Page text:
Enabling this provides you with more accurate distances to providers and locations
Total joint replacement is a surgical procedure in which parts of an arthritic or damaged joint are resurfaced with a metal, plastic or ceramic device called a prosthesis. The prosthesis is designed to move like a normal, healthy joint.
Joint replacement is a very common medical procedure and is extremely safe. Almost 150,000 patients undergo hip replacement surgery, and almost 250,000 patients undergo knee replacement surgery each year, the majority with successful results. Specific risks of surgery will be thoroughly reviewed with your surgeon prior to surgery.
While most joint replacement surgeries are performed without incident, there is a very minor risk (less than 1 percent) of infection and blood clotting. These risks are lessened with antibiotics and blood thinners following surgery. Other specific risks of surgery will be discussed in detail by your surgeon.
Studies show that common types of knee replacements can last more than 20 years. Significant advances in technology continue to be made with knee and hip replacements and we hope that the lifespan of the replacement joints will continue to improve.
Candidates for joint replacement surgery are people who have severe arthritis of the joint and experience pain on a daily basis that either limits or completely prevents them from engaging in everyday activities.
Patients are usually required to obtain a medical evaluation one month prior to surgery. You will also need routine blood work and urinalysis two weeks before surgery. If you have a history of heart or respiratory problems, you may need further tests, such as an electrocardiogram or chest X-ray.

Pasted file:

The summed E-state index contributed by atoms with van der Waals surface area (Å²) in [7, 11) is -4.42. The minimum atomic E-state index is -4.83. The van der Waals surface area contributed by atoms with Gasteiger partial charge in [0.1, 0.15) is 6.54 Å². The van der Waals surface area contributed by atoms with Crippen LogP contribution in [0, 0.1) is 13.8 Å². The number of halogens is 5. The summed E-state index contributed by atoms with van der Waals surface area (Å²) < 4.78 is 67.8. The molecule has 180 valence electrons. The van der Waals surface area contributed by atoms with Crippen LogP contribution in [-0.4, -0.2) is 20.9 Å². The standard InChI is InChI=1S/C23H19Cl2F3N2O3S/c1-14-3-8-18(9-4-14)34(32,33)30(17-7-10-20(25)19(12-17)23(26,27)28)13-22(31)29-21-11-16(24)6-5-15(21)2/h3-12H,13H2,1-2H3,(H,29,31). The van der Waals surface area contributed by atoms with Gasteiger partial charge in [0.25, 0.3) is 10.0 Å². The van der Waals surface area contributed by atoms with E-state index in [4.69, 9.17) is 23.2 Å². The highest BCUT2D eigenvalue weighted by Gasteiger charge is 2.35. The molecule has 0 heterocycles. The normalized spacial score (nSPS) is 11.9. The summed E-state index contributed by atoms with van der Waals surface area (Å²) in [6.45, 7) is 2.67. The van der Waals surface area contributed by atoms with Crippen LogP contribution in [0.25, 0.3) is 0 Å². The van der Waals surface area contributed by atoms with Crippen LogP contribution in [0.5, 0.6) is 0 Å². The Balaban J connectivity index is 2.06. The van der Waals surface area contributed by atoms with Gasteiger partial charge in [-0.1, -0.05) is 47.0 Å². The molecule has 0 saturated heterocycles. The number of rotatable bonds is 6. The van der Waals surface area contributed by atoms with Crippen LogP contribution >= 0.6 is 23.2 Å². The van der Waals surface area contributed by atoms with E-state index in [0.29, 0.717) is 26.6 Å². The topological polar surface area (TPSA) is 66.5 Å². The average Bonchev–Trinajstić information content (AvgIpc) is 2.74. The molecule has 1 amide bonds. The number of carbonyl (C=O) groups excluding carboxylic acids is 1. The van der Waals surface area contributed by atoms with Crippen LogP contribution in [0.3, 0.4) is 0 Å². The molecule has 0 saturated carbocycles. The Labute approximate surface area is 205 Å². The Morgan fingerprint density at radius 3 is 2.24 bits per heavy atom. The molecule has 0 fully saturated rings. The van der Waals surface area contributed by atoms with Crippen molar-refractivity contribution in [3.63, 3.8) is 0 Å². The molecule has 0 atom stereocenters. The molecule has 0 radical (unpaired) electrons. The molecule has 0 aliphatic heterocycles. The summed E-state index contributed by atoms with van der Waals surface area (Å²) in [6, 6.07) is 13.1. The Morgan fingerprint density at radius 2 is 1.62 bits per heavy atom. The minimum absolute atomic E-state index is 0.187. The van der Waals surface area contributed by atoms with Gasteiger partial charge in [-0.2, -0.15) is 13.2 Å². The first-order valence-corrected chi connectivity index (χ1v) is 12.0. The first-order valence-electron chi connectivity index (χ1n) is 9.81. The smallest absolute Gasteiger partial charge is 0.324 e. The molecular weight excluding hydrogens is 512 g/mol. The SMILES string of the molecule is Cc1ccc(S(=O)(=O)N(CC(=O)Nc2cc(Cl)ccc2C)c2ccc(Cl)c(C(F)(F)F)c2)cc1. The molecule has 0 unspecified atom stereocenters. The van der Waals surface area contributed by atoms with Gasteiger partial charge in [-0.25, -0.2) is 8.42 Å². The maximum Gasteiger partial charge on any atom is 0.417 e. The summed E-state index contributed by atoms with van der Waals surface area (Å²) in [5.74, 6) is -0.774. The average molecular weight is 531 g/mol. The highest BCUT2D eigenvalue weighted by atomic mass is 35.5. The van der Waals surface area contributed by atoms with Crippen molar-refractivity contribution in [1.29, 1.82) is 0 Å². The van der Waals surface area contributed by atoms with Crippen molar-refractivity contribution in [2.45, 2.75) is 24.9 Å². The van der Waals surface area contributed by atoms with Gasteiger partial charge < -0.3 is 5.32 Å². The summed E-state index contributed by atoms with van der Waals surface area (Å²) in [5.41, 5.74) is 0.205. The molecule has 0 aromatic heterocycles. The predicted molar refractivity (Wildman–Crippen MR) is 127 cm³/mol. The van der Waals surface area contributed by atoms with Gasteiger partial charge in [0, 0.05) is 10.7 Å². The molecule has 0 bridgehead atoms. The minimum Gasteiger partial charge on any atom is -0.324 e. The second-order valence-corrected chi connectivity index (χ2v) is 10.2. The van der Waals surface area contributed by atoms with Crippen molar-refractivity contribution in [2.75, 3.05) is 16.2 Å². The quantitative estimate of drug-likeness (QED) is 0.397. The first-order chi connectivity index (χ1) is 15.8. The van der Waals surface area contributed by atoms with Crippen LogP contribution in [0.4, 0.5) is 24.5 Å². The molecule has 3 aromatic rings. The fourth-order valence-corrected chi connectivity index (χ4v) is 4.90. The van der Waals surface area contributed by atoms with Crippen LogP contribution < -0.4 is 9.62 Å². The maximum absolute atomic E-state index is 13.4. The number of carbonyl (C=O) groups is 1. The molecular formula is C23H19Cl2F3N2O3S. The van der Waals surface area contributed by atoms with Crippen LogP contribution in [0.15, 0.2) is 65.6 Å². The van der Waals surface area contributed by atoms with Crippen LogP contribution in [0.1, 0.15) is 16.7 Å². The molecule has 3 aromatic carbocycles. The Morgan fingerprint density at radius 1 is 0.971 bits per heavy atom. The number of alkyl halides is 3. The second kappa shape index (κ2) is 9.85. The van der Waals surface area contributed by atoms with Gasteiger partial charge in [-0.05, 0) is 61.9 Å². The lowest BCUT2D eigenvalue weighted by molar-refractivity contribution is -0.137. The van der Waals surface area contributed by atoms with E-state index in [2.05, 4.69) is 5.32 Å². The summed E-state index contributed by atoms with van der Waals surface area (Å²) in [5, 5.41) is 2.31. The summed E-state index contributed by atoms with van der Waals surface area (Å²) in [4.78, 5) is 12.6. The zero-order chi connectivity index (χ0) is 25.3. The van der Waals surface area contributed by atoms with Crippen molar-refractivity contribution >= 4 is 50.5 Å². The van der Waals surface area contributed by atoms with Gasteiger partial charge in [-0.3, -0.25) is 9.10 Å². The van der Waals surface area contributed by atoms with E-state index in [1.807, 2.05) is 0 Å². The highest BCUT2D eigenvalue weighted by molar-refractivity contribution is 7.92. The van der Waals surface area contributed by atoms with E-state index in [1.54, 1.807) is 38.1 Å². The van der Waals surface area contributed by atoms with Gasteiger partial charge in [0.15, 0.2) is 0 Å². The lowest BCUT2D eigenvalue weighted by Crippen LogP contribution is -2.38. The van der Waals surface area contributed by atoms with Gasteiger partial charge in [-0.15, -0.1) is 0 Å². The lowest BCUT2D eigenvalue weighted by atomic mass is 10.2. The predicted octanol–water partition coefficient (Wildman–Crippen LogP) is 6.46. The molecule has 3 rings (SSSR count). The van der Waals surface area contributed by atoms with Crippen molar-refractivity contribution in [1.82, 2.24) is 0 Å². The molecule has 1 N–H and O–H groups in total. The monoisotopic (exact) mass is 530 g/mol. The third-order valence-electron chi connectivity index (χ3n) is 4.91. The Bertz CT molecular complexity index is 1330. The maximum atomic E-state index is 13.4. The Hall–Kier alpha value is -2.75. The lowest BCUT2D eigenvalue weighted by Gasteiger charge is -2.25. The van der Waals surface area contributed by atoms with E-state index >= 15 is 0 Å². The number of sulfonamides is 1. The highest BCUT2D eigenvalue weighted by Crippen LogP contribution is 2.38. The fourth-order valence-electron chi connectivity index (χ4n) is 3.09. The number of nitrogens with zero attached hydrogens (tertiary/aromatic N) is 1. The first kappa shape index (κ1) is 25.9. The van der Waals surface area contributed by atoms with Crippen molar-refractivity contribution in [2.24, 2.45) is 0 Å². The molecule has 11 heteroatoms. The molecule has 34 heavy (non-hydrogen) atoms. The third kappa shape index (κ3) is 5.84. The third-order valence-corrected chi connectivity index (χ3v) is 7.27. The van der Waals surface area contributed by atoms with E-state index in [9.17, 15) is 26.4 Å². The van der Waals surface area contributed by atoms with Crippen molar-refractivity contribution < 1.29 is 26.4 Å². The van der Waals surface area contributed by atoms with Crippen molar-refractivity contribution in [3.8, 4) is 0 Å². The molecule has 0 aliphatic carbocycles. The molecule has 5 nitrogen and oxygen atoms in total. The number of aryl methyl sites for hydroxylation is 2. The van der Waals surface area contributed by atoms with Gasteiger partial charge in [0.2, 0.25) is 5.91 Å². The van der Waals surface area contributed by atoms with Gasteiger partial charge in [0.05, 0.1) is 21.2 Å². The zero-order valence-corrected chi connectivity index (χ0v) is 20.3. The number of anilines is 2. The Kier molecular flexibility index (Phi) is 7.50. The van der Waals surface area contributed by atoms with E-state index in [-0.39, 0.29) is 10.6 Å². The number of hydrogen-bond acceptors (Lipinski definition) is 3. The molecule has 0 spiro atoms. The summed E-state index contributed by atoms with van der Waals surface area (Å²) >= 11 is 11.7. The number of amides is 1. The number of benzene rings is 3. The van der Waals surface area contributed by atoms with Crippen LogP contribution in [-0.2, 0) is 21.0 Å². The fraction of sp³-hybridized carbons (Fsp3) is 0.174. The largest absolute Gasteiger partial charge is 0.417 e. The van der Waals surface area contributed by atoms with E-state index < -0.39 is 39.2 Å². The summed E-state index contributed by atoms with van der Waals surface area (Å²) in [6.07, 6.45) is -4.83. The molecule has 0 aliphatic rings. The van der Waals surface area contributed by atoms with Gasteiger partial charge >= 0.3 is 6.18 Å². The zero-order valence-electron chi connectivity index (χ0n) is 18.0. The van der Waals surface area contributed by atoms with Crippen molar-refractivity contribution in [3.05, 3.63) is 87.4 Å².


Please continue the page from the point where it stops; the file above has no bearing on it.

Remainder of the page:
Tell your orthopedic surgeon about the medications you are taking. He or she will tell you which ones you should stop taking and which ones you should continue to take before surgery.
The most common types of anesthesia are general (you are put to sleep), spinal, or a regional nerve block (you are awake but your body is numb from the waist down). The anesthesia team, with your input, will determine which type will be best for you.
Joint replacement surgery usually takes between one and two hours, with another hour or two for recovery after leaving the operating room. The length of the surgery depends on your health and medical needs, and how complex the procedure is.
You will feel some pain after surgery. This is a natural part of the healing process. Your doctor and nurses will work to reduce your pain, which can help you recover more quickly. Medications are often prescribed for short-term pain relief after surgery. Many types of medicines are available to help manage pain, including opioids, non-steroidal anti-inflammatory drugs (NSAIDs), and local anesthetics. Your doctor may use a combination of these medications to improve pain relief, as well as minimize the need for opioids.
Patients usually spend one to three days in the hospital following their joint replacement surgery. Your length of stay in the hospital depends on the progress you make with physical therapy as well as your pain control following surgery.
Most patients are able to go home following their hospital stay after joint replacement surgery. There are very few patients that will require a need to stay in the rehabilitation center or a skilled nursing center following surgery.
Most patients go home after leaving the hospital. You should arrange for family or friends to drive you home from the hospital. After you go home, you may need help from family and friends with cleaning, shopping and other errands for a week or two.
Follow up appointments vary from surgeon to surgeon. Patients are usually seen two weeks after their surgery. The frequency of additional visits depends on your surgeon’s preference and how well you are healing.
Exercise is a critical component of recovery, particularly during the first few weeks after surgery. You should be able to resume most normal activities of daily living within three to six weeks after surgery. Some pain with activity, and at night, is common for several weeks after surgery.